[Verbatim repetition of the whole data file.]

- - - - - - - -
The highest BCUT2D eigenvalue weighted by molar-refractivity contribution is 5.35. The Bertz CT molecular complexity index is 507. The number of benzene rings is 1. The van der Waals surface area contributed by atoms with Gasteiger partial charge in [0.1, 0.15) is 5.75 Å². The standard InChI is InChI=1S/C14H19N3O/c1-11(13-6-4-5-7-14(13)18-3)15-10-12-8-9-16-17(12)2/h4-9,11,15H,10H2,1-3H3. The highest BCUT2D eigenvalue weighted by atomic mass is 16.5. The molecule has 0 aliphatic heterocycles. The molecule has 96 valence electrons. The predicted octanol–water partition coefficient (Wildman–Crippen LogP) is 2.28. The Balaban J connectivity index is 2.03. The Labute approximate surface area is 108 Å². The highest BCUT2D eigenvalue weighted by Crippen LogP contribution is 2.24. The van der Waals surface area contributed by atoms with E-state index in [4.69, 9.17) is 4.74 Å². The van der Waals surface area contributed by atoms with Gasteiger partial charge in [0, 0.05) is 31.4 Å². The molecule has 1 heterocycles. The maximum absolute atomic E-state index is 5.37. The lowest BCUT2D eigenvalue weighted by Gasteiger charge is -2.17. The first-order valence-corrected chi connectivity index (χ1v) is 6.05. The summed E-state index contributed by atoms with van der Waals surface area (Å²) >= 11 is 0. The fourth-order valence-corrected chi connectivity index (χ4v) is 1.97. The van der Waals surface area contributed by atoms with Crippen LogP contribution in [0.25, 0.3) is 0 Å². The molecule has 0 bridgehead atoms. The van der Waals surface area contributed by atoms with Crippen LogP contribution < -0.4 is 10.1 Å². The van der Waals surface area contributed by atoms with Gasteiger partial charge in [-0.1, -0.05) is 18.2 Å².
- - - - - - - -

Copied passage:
The highest BCUT2D eigenvalue weighted by molar-refractivity contribution is 5.35. The Bertz CT molecular complexity index is 507. The number of benzene rings is 1. The van der Waals surface area contributed by atoms with Gasteiger partial charge in [0.1, 0.15) is 5.75 Å². The standard InChI is InChI=1S/C14H19N3O/c1-11(13-6-4-5-7-14(13)18-3)15-10-12-8-9-16-17(12)2/h4-9,11,15H,10H2,1-3H3. The highest BCUT2D eigenvalue weighted by atomic mass is 16.5. The molecule has 0 aliphatic heterocycles. The molecule has 96 valence electrons. The predicted octanol–water partition coefficient (Wildman–Crippen LogP) is 2.28. The Balaban J connectivity index is 2.03. The Labute approximate surface area is 108 Å². The highest BCUT2D eigenvalue weighted by Crippen LogP contribution is 2.24. The van der Waals surface area contributed by atoms with E-state index in [4.69, 9.17) is 4.74 Å². The van der Waals surface area contributed by atoms with Gasteiger partial charge in [0, 0.05) is 31.4 Å². The molecule has 1 heterocycles. The maximum absolute atomic E-state index is 5.37. The lowest BCUT2D eigenvalue weighted by Gasteiger charge is -2.17. The first-order valence-corrected chi connectivity index (χ1v) is 6.05. The summed E-state index contributed by atoms with van der Waals surface area (Å²) >= 11 is 0. The fourth-order valence-corrected chi connectivity index (χ4v) is 1.97. The van der Waals surface area contributed by atoms with Crippen LogP contribution in [0.25, 0.3) is 0 Å². The molecule has 0 bridgehead atoms. The van der Waals surface area contributed by atoms with Crippen LogP contribution < -0.4 is 10.1 Å². The van der Waals surface area contributed by atoms with Gasteiger partial charge in [-0.1, -0.05) is 18.2 Å².